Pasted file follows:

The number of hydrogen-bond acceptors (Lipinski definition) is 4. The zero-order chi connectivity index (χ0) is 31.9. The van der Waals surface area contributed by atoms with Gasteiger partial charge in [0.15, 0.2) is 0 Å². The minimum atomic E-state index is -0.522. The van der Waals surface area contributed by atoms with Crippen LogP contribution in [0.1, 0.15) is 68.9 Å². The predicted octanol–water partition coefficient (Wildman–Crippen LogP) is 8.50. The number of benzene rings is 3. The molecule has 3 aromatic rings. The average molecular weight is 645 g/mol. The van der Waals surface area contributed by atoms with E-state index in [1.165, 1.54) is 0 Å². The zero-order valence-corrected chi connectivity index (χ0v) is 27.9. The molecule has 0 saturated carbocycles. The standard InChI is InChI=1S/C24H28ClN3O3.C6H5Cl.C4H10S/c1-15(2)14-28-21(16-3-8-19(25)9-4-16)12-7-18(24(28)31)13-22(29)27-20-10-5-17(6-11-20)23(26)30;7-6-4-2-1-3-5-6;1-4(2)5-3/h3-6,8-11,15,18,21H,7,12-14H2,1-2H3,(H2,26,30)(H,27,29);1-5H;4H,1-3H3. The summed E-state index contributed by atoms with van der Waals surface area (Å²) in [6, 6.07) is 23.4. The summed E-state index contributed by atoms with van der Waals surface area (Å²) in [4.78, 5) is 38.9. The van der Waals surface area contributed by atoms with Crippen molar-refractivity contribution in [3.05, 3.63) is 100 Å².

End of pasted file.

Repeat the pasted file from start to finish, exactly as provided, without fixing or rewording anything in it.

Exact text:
The number of hydrogen-bond acceptors (Lipinski definition) is 4. The zero-order chi connectivity index (χ0) is 31.9. The van der Waals surface area contributed by atoms with Gasteiger partial charge in [0.15, 0.2) is 0 Å². The minimum atomic E-state index is -0.522. The van der Waals surface area contributed by atoms with Crippen LogP contribution in [0.1, 0.15) is 68.9 Å². The predicted octanol–water partition coefficient (Wildman–Crippen LogP) is 8.50. The number of benzene rings is 3. The molecule has 3 aromatic rings. The average molecular weight is 645 g/mol. The van der Waals surface area contributed by atoms with E-state index in [1.165, 1.54) is 0 Å². The zero-order valence-corrected chi connectivity index (χ0v) is 27.9. The molecule has 0 saturated carbocycles. The standard InChI is InChI=1S/C24H28ClN3O3.C6H5Cl.C4H10S/c1-15(2)14-28-21(16-3-8-19(25)9-4-16)12-7-18(24(28)31)13-22(29)27-20-10-5-17(6-11-20)23(26)30;7-6-4-2-1-3-5-6;1-4(2)5-3/h3-6,8-11,15,18,21H,7,12-14H2,1-2H3,(H2,26,30)(H,27,29);1-5H;4H,1-3H3. The summed E-state index contributed by atoms with van der Waals surface area (Å²) in [6, 6.07) is 23.4. The summed E-state index contributed by atoms with van der Waals surface area (Å²) in [4.78, 5) is 38.9. The van der Waals surface area contributed by atoms with Crippen molar-refractivity contribution in [3.05, 3.63) is 100 Å².